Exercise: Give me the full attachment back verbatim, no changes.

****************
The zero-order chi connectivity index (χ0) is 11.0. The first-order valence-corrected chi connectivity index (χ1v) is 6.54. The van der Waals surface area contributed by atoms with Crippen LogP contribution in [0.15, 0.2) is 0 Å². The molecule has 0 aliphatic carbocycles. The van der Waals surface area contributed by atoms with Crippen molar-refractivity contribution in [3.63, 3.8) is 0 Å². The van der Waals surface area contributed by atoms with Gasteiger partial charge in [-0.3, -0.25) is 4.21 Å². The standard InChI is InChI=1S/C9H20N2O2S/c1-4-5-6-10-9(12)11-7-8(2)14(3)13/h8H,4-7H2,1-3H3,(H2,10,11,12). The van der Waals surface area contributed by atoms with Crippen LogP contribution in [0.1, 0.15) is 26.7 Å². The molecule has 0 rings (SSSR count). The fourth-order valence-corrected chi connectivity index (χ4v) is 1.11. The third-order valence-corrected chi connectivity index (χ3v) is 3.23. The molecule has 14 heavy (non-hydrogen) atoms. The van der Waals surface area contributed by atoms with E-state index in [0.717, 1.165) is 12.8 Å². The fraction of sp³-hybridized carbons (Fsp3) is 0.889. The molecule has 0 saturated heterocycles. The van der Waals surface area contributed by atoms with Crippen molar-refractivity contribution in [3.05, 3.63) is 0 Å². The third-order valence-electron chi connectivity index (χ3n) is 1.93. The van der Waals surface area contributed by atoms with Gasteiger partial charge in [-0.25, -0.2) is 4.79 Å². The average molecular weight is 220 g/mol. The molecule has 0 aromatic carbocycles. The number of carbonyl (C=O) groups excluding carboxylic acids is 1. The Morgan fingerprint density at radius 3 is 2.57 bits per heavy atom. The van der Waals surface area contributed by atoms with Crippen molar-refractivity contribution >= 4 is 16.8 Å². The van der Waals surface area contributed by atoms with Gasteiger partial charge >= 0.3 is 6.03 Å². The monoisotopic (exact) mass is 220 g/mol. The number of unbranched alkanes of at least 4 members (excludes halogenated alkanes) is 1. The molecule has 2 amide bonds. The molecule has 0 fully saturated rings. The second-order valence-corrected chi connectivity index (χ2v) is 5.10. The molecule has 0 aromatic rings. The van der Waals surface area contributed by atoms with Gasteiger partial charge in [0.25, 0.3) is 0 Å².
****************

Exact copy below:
The zero-order chi connectivity index (χ0) is 11.0. The first-order valence-corrected chi connectivity index (χ1v) is 6.54. The van der Waals surface area contributed by atoms with Crippen LogP contribution in [0.15, 0.2) is 0 Å². The molecule has 0 aliphatic carbocycles. The van der Waals surface area contributed by atoms with Crippen molar-refractivity contribution in [3.63, 3.8) is 0 Å². The van der Waals surface area contributed by atoms with Gasteiger partial charge in [-0.3, -0.25) is 4.21 Å². The standard InChI is InChI=1S/C9H20N2O2S/c1-4-5-6-10-9(12)11-7-8(2)14(3)13/h8H,4-7H2,1-3H3,(H2,10,11,12). The van der Waals surface area contributed by atoms with Crippen LogP contribution in [0.1, 0.15) is 26.7 Å². The molecule has 0 rings (SSSR count). The fourth-order valence-corrected chi connectivity index (χ4v) is 1.11. The third-order valence-corrected chi connectivity index (χ3v) is 3.23. The molecule has 14 heavy (non-hydrogen) atoms. The van der Waals surface area contributed by atoms with E-state index in [0.717, 1.165) is 12.8 Å². The fraction of sp³-hybridized carbons (Fsp3) is 0.889. The molecule has 0 saturated heterocycles. The van der Waals surface area contributed by atoms with Crippen molar-refractivity contribution in [3.05, 3.63) is 0 Å². The third-order valence-electron chi connectivity index (χ3n) is 1.93. The van der Waals surface area contributed by atoms with Gasteiger partial charge in [-0.25, -0.2) is 4.79 Å². The average molecular weight is 220 g/mol. The molecule has 0 aromatic carbocycles. The number of carbonyl (C=O) groups excluding carboxylic acids is 1. The Morgan fingerprint density at radius 3 is 2.57 bits per heavy atom. The van der Waals surface area contributed by atoms with Crippen molar-refractivity contribution >= 4 is 16.8 Å². The van der Waals surface area contributed by atoms with Gasteiger partial charge >= 0.3 is 6.03 Å². The monoisotopic (exact) mass is 220 g/mol. The number of unbranched alkanes of at least 4 members (excludes halogenated alkanes) is 1. The molecule has 2 amide bonds. The molecule has 0 fully saturated rings. The second-order valence-corrected chi connectivity index (χ2v) is 5.10. The molecule has 0 aromatic rings. The van der Waals surface area contributed by atoms with Gasteiger partial charge in [0.25, 0.3) is 0 Å².